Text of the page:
I was quite impressed by Apple’s recent iPod announcements. Most companies, I think, would have been coasting for some time if they had as dominant a product as the iPod. Apple, however, is continuing to push ahead with a constant stream of improvements ranging from the subtle to the groundbreaking. Which is awesome: what I want is for companies to make the best products in the world and then figure out how to make them even better, to continue to open up new possibilities. There were some things that made me wonder – in particular, the way they handled ringtones was so stunningly anti-consumer that I had to assume there was some sort of behind-the-scenes negotiation that caused it to make sense somehow – but all in all I thought it was great.
I started to wonder, though, when I read that their new user interface was quite a bit slower than their old one. I’m all for user interface improvements, but eye candy and UI improvements aren’t the same thing at all, and I’m not nearly as big a fan of Cover Flow as Steve Jobs is. Don’t get me wrong, I’m not against a bit of eye candy, but not at the expense of taking 41 seconds to boot a frigging MP3 player. So maybe I was too rash to assume that they’re doing a constant stream of improvements: maybe this is the sign of the design starting to go off the rails?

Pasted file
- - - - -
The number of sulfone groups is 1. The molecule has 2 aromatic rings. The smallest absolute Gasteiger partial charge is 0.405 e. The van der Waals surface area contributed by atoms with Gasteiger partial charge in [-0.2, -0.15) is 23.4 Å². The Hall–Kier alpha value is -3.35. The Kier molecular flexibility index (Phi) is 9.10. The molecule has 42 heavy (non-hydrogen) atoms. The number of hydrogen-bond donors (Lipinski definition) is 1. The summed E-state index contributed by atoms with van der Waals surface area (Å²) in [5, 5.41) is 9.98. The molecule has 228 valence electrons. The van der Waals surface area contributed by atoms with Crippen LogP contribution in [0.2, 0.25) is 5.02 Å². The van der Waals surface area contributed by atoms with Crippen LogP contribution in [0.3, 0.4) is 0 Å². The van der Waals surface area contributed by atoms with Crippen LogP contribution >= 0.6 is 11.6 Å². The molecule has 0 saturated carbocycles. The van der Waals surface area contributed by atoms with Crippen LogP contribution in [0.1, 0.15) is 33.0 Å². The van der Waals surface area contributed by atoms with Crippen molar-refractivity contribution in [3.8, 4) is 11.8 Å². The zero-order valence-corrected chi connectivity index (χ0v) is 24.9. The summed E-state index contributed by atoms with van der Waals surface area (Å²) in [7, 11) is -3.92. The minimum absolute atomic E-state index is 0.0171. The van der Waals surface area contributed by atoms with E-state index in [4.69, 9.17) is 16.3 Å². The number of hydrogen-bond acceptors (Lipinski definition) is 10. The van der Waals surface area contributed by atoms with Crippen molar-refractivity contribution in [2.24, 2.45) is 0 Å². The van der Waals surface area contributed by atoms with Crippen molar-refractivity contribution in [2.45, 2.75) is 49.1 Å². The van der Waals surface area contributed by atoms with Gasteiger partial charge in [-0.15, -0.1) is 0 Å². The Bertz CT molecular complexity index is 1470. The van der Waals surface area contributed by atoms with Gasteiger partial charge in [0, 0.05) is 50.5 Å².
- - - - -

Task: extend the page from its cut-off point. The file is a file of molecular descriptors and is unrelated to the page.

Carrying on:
And then I learned that Apple apparently is trying to prevent users from syncing their iPods without using iTunes. Which really hit a nerve with me, for reasons I don’t entirely understand. (I don’t have the same emotional reaction to, say, Nintendo trying to prevent me from using their hardware with disks/cartidges that they didn’t press/manufacture.) I think it’s partly a reaction to their going from a somewhat open platform to a closed platform, and partly the narrow concrete effects of their actions. A de-facto monopolistic tie of having 99% of iPod users use iTunes isn’t good enough: they have to make it very clear to us that they’re not seeking to become a monopoly as an accidental outcome of making the best product out there, they’re seeking to become a monopoly because they want power and they want us to know it.
This is where I’m supposed to say that I’ll never buy another iPod again. The truth is, though, that I care enough about having a good interface to listen to music and podcasts that I’m not at all comfortable with saying that. I am, however, actively rooting for them to get their asses handed to them in European courtrooms.
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